Earlier, the UL had issued a strong warning to those hoping to enter, believing that some members of admission personnel could be counted on to continue ‘business-as-usual,’ willing to make it easy to squeeze—or buy—their way through.
The Administration said that paying money to enter the UL had been a custom-with bad consequences on the education system of the country.
Admitting the mass failure in the entrance Dr. Brownell, joined by her colleagues, stressed that the failure signals to stakeholders that high schools around the country are not doing enough to prepare students for university studies, and that the UL is quite pleased to have such results, because they were not tampered with this time around.
“No more passing through the back door to enter the university as our students had done over the years.”
Other professors stressed that the result of the entrance was sad for the country, “not because the university has performed poorly, but because students are not learning in high schools as expected.”
The UL administration decided to admitting 1,626 of the candidates that had done a little better the rest, scoring at least 40% in Math and 50% in English in the undergraduate program: 25 were welcomed at the College of General Studies, (Continuing Education) 93 at the six graduate programs; 37 for the Law School; and 24 for the School of Pharmacy for Academic 2013/2014.
In the wake of this academic rigmarole coupled with the ‘messy system,’ teachers who were supposed to be in the classrooms were seen demanding full employment status, reinstatement, salaries, and other benefits.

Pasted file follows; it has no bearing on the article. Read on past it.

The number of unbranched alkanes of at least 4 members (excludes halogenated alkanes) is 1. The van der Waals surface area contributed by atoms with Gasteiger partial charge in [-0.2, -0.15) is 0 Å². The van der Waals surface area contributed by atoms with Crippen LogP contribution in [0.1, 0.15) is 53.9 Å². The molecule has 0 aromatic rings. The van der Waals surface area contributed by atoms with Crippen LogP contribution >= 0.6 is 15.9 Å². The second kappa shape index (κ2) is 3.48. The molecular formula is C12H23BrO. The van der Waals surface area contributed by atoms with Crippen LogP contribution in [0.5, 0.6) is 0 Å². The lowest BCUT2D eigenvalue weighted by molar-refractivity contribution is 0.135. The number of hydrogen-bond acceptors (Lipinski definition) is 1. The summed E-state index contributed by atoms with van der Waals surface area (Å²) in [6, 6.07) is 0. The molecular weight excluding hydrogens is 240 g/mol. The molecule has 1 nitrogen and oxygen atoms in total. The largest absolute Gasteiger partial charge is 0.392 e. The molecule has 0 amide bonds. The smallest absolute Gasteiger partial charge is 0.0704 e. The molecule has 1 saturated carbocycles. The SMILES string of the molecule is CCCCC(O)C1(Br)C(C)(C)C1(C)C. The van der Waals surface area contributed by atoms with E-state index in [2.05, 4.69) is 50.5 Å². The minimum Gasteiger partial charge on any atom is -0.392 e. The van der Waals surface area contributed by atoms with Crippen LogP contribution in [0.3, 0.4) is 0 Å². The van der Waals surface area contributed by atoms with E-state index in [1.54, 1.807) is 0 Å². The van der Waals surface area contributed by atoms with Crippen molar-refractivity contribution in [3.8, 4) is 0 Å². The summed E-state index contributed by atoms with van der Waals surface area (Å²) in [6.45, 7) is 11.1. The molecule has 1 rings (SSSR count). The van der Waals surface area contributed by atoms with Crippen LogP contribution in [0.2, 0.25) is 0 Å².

Taking into consideration all these noisy situations in the sector, one would agree that, indeed, the educational system was a mess during the year 2013. However, one wonders why the President said in her last annual message that some improvement had was in the sector whereby the necessary mechanisms had not been put in place by her government. Those things have to do with needy reform including teachers’ capacity-building, building of laboratories and libraries across the country.
Now that 2014 is here, Liberians are of the view that the President will not only mention in this year’s message an education policy that would focus on the necessary reform she perceived, but must, before mentioning the reform, firstly see the University of Liberia fully reopen.
That, the resumption of academic activities including the opening of classes and the return of students and teachers to classes.
Also, various schools are being constructed across the country during the year in review; the schools need to be well-equipped with libraries and laboratories, with trained and committed teachers assigned therein. Al least, these are a few of the policies that if the President considers, would be interpreted as parts of the necessary education reforms she had hoped to achieve.
Moreover, President Ellen Johnson Sirleaf must note that employment and ghost names still remain problems at the Ministry of Education to address.
Taking a tangible step to addressing these problems will reflect not only a positive side of the MOE, it will also help government to reduce over-spending that is yielding no positive result in the education sector.